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ACLI GOVT. SECS., INC. v. RHOADES

September 7, 1995

ACLI GOVERNMENT SECURITIES, INC., Plaintiff, against DANIEL RHOADES and MILTON BRATEN, Defendants. ACLI GOVERNMENT SECURITIES, INC., now known as Fuji Securities, Inc., Petitioner, -against- DANIEL RHOADES, MILTON BRATEN, LEWIS HENKIND, and HOLLY VENTURES, a purported partnership, Respondents. ACLI GOVERNMENT SECURITIES, INC., now known as Fuji Securities, Inc., Petitioner, -against- DANIEL RHOADES, MILTON BRATEN, LEWIS HENKIND, and BE BE BLOND, LTD., Respondents.


The opinion of the court was delivered by: SHIRA A. SCHEINDLIN

 SHIRA A. SCHEINDLIN, U.S.D.J.

 Plaintiff ACLI Government Securities ("ACLI") makes this application for costs, expenses and attorneys' fees incurred during the preparation of its Petition for a Declaratory Judgment and Permanent Stay of a Cross-Claim ("petition") as well as for this application. ACLI seeks reimbursement from Defendant Be Be Blond ("Be Be") and its counsel, the Ober, Kaler, Grimes & Shriver law firm ("Ober Kaler"), pursuant to 28 U.S.C. § 1927, Fed. R. Civ. P. 54(d) and the Court's inherent power.

 BACKGROUND

 By oral order of this Court dated February 22, 1995, Be Be's Motion to Dismiss ACLI's petition was denied. See Transcript of Oral Argument, February 22, 1995 ("Tr.") at pp. 71-85. At argument, the underlying petition was granted, and the Court issued a declaration and order finding Be Be in privity with Daniel Rhoades and Milton Braten, binding Be Be to a prior judgment of this Court and staying Be Be's cross-claim against ACLI in New York Supreme Court, County of Putnam. *fn1" The Court also granted costs and attorneys' fees, in an amount to be determined upon consideration of this application. See Tr. at pp. 81-82.

 One of the central facts relating to the finding of privity between Rhoades, Braten and Be Be is that defendants failed to comply with a discovery order of this Court. Specifically, on June 17, 1994, ACLI served a subpoena requesting documents relating to ownership and control of Be Be. The subpoena was ignored. Accordingly, ACLI's July 12, 1994 Motion to Compel was granted by Judge Lasker on August 23, 1994. On September 19, 1994, Judge Lasker ordered that Be Be comply with the subpoena by September 30. The discovery order was docketed on September 20. On September 22, 1994, the order was published in the New York Law Journal. ACLI's counsel sent a copy by facsimile to Be Be Blonde's counsel on September 28, 1994, the same day he obtained the order from the Clerk of Court. See Brief of ACLI in Support of Petition ("Pet. Br.") at p. 18; Exhibit ("Ex.") O to Petition. All counsel were served by mail on September 29 -- prior to the September 30 compliance date, and therefore in a timely fashion. See Tr. at pp. 84-85; Pet. Br. at p. 19; Ex. P to Petition. Additionally, ACLI duly served the subpoena on the Secretary of State. See Tr. at p. 74. Defendants never requested an extension of time in which to respond to the discovery order, and to the best of this Court's knowledge, they remain in willful violation of that order to this day. See Tr. at pp. 14-15, 85.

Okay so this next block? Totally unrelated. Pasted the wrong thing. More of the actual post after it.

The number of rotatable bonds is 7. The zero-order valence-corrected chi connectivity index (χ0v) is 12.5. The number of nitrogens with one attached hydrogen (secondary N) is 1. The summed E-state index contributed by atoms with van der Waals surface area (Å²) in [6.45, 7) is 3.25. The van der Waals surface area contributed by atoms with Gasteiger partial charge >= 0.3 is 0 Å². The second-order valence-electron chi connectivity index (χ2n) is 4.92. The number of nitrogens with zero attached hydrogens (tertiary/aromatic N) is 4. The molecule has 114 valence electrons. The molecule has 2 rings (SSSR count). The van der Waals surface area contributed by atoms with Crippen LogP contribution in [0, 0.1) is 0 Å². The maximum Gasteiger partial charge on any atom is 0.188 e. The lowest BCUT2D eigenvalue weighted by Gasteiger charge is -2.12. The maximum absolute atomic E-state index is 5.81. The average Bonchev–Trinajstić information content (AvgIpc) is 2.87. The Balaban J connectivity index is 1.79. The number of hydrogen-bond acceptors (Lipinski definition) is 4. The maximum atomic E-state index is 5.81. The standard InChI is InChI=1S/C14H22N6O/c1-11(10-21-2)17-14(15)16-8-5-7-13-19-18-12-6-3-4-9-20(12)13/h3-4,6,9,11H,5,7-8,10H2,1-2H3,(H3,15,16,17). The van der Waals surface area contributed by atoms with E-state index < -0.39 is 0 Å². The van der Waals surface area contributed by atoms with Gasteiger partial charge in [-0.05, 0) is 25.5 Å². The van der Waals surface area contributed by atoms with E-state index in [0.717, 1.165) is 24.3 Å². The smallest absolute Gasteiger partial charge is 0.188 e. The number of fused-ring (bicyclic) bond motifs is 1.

DISCUSSION

 A. The Legal Standards

 ACLI bases its application on implied, statutory and procedural sources of authority, premised respectively upon the Court's inherent power, 28 U.S.C. § 1927 and Fed. R. Civ. P. 54(d).

 1. Inherent Power

 The Court of Appeals for the Second Circuit has provided clear guidance on the inherent power of federal courts. "It is settled law that a court may impose attorney's fees under its inherent power as a penalty for misconduct during the course of litigation." Milltex Industries Corp. v. Jacquard Lace Co., Ltd., 55 F.3d 34, 37-38 (2d Cir. 1995). Sanctions may be appropriately assessed where

 
the challenged actions are (1) "entirely without color," and (2) motivated by "improper purposes," such as harassment or delay. In addition, the court's factual findings of bad faith must be characterized by "a high degree of specificity."

 Milltex, 55 F.3d at 38 (quoting Oliveri v. Thompson, 803 F.2d 1265, 1272 (2d Cir. 1986), cert. denied, 480 U.S. 918 (1987)). The Court of Appeals further explained,

 
this bad faith exception [to the American Rule] is not restricted to cases where the action is filed in bad faith. An inherent power award may be imposed either for commencing or continuing an action in bad faith, vexatiously, wantonly or for oppressive reasons.

 Oliveri, 803 F.2d at 1272.

 On a more general level, the Supreme Court has discussed the origins and acknowledged the importance of these implied judicial powers. See e.g., Chambers v. Nasco, Inc., 501 U.S. 32, 115 L. Ed. 2d 27, 111 S. Ct. 2123 (1991) ("there are ample grounds for recognizing. . . that in narrowly defined circumstances federal courts have inherent power to assess attorney's fees against counsel") (quoting Roadway Express, Inc. v. Piper, 447 U.S. 752, 765, 65 L. Ed. 2d 488, 100 S. Ct. 2455 (1980)); Hall v. Cole, 412 U.S. 1, 4-5, 36 L. Ed. 2d 702, 93 S. Ct. 1943 (1973) ("federal courts, in the exercise of their equitable powers, may award attorneys' fees when the interests of justice so require"). In Chambers, the Supreme Court noted that exceptions to the American Rule take on several manifestations. 501 U.S. at 45 (citing Alyeska Pipeline Service Co. v. Wilderness Society, 421 U.S. 240, 259, 44 L. Ed. 2d 141, 95 S. Ct. 1612 ...


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